My poor, demented bunny was supposed to look like this adorable one. But, he's kind of endearing in his own way. In an attempt to improve my drawing skills, I've been experimenting with blind contour drawings. They are tons of fun and are supposed to train you to see with your eyes instead of your brain. (My brain thinks it doesn't know how to draw a bunny, but my eye says, what bunny? You just draw this line, then a curve, then a circle here, and pretty soon you have a bunny!) The best part is that it frees me from the self-imposed obligation to draw perfectly. A blind contour drawing isn't supposed to look exactly like anything. And often something pretty crazy turns up so you get to laugh at yourself, too. Being able to laugh at yourself is a necessary ingredient for art and for life in general.
Blindly is the only way I'd even attempt to draw a person at this stage. Poor Craig and Eddie. They are actually really good looking guys. You might be surprised to learn that both of Craig's eyes are actually on his face IRL. And those are dreadlocks, not worms coming out of his head. But, hey! I'm learning here.
Strictly speaking, these are more like semi-blind contour drawings. In a regular blind contour, you never take your eyes off of your subject or lift your pen from the paper. Here, I've done a section at a time then stopped to evaluate how far off the mark I've come. I restart with my pen where it should be, but once that pen starts moving, all I see is my subject, and it is harder to make your hand to draw a 4 inch line curving down to the left midway toward 5 o'clock than you'd think.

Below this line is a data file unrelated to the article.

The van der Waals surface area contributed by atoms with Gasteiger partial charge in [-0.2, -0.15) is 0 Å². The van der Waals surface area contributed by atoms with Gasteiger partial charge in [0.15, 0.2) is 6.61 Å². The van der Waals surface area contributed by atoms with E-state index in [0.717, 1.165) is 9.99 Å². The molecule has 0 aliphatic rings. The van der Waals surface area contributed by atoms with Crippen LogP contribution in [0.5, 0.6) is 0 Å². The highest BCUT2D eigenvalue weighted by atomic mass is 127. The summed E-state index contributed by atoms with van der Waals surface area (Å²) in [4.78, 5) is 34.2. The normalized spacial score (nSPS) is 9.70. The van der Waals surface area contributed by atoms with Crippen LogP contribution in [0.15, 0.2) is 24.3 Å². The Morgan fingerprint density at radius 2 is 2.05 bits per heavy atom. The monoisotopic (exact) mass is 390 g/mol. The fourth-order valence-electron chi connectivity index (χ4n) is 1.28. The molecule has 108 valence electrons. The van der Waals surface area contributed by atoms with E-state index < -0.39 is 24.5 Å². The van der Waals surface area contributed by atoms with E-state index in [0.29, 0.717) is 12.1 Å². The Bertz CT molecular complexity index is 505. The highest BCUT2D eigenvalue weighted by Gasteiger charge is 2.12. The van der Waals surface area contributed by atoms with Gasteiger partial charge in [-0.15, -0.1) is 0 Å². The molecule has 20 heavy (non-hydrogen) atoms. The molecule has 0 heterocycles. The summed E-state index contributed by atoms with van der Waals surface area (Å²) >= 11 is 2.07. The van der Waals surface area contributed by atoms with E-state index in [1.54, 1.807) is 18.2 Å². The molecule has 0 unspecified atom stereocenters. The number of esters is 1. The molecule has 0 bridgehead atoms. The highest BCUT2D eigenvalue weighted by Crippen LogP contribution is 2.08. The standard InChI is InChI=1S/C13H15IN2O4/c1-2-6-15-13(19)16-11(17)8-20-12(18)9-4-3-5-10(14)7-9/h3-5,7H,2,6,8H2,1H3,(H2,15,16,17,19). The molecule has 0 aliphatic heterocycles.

This one, I am most proud of. I had to say a little prayer before attempting to draw Giraffey, my daughter's most honored and beloved stuffie that has been with her since her first Christmas. I could just imagine the nightmares Maisey would have after seeing my bad drawing of a demented giraffe, but she turned out lovely! Except for the extra circle on her head which will eventually become a crown of flowers. Oh, and the blue dots that bled through another drawing onto her head. But, her lovable giraffey-ness has been preserved though, I think. Thank God.
Before you criticize me for storing baguettes in dirty water, those are paint brushes, thankyouverymuch.
If you think you could do better (I agree, I'm sure you could!!), why not take a stab at it and send me a pic or a link to your blind contour experiment. I'd love to share it here with my next round of drawings! Seriously, try it! If art is good therapy, blind contour drawing is the yummy orange syrupy cold medicine you used to fake a cough to get your mom to give to you. Or was that just me?